Your Tax Withholding Will Get More Accurate…But Will It Be Simpler?
Unless you’ve filed for an extension, you now know the impact of the new tax changes on your individual income taxes. Whether positive or negative, many people are noticing that their tax withholding was either too high or not high enough.
To combat this, the IRS is planning to unveil a new version of the W-4 in 2020 that will help tax withholdings become more accurate, but it may be more difficult to fill out.
The current version of the W-4 form is based around deductions, many of which no longer exist as a result of the Tax Cuts and Jobs Act. While we haven’t seen a copy of the form, reports suggest that in order to line up more closely with current tax legislation, workers may need the following information in order to complete the new form:
- Nonwage income – like dividends and interest
- Itemized and other deductions
- Income tax credits expected for the upcoming year
- For those with multiple jobs – total annual taxable wages for all lower-paying jobs in household
It’s possible that even more information will be needed to complete the form. In fact, the initial draft that was sent out to a few organizations for feedback was so complex, there is concern that employers will need to offer training and support to their employees before they fill out the form.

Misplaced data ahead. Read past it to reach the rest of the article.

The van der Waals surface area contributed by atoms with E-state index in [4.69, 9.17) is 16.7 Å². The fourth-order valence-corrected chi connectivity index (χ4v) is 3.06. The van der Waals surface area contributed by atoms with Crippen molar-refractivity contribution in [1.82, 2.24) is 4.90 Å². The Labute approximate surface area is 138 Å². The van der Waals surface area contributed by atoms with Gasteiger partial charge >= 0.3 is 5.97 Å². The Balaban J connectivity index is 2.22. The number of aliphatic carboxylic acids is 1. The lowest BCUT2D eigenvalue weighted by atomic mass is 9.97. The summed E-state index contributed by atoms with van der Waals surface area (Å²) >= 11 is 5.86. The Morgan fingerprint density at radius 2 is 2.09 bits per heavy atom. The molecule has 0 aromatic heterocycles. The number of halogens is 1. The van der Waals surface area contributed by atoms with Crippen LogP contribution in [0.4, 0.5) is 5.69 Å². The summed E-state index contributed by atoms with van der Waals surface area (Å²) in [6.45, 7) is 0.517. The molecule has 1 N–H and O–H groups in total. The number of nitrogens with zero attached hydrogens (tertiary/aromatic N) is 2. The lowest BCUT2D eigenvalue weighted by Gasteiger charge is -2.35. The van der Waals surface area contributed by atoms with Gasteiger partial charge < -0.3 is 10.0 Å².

Beyond complexity, there are also privacy concerns, as some of the proposed information on the new W-4 is related to non-employee spousal income that couples may not wish to share.
Based on the feedback, the IRS will likely make adjustments and come out with another draft for comment sometime in May of this year. In the meantime, if you found yourself in the situation where you withheld too much or too little from your paycheck in 2018, consider using the IRS’s Withholding Calculator to see if you should adjust for 2019. Remember, the less money withheld for taxes, the more money that is available to invest towards your goals!
This information is not intended to be a substitute for specific individualized tax advice. We suggest that you discuss your specific tax issues with a qualified tax advisor.